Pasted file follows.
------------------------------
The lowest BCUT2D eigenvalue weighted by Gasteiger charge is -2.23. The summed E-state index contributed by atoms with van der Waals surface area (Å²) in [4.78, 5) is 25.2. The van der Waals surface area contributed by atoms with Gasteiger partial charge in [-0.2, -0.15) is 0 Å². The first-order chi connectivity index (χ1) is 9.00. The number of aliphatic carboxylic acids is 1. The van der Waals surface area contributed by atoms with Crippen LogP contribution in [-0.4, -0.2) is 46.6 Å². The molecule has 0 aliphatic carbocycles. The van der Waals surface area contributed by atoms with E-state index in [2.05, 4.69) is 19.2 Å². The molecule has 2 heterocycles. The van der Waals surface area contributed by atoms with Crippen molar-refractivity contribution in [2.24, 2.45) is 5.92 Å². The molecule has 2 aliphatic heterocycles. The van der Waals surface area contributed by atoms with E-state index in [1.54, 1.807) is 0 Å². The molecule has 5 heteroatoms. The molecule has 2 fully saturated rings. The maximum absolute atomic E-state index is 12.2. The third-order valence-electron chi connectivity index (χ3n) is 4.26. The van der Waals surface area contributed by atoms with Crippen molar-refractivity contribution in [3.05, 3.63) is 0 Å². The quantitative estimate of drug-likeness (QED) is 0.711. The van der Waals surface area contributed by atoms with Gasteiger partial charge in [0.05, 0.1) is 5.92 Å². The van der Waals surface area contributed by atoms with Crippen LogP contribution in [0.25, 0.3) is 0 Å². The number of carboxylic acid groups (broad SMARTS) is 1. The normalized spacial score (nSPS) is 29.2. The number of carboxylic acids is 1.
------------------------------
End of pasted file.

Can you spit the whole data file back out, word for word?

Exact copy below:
The lowest BCUT2D eigenvalue weighted by Gasteiger charge is -2.23. The summed E-state index contributed by atoms with van der Waals surface area (Å²) in [4.78, 5) is 25.2. The van der Waals surface area contributed by atoms with Gasteiger partial charge in [-0.2, -0.15) is 0 Å². The first-order chi connectivity index (χ1) is 9.00. The number of aliphatic carboxylic acids is 1. The van der Waals surface area contributed by atoms with Crippen LogP contribution in [-0.4, -0.2) is 46.6 Å². The molecule has 0 aliphatic carbocycles. The van der Waals surface area contributed by atoms with E-state index in [2.05, 4.69) is 19.2 Å². The molecule has 2 heterocycles. The van der Waals surface area contributed by atoms with Crippen molar-refractivity contribution in [2.24, 2.45) is 5.92 Å². The molecule has 2 aliphatic heterocycles. The van der Waals surface area contributed by atoms with E-state index in [1.54, 1.807) is 0 Å². The molecule has 5 heteroatoms. The molecule has 2 fully saturated rings. The maximum absolute atomic E-state index is 12.2. The third-order valence-electron chi connectivity index (χ3n) is 4.26. The van der Waals surface area contributed by atoms with Crippen molar-refractivity contribution in [3.05, 3.63) is 0 Å². The quantitative estimate of drug-likeness (QED) is 0.711. The van der Waals surface area contributed by atoms with Gasteiger partial charge in [0.05, 0.1) is 5.92 Å². The van der Waals surface area contributed by atoms with Crippen LogP contribution in [0.25, 0.3) is 0 Å². The number of carboxylic acid groups (broad SMARTS) is 1. The normalized spacial score (nSPS) is 29.2. The number of carboxylic acids is 1.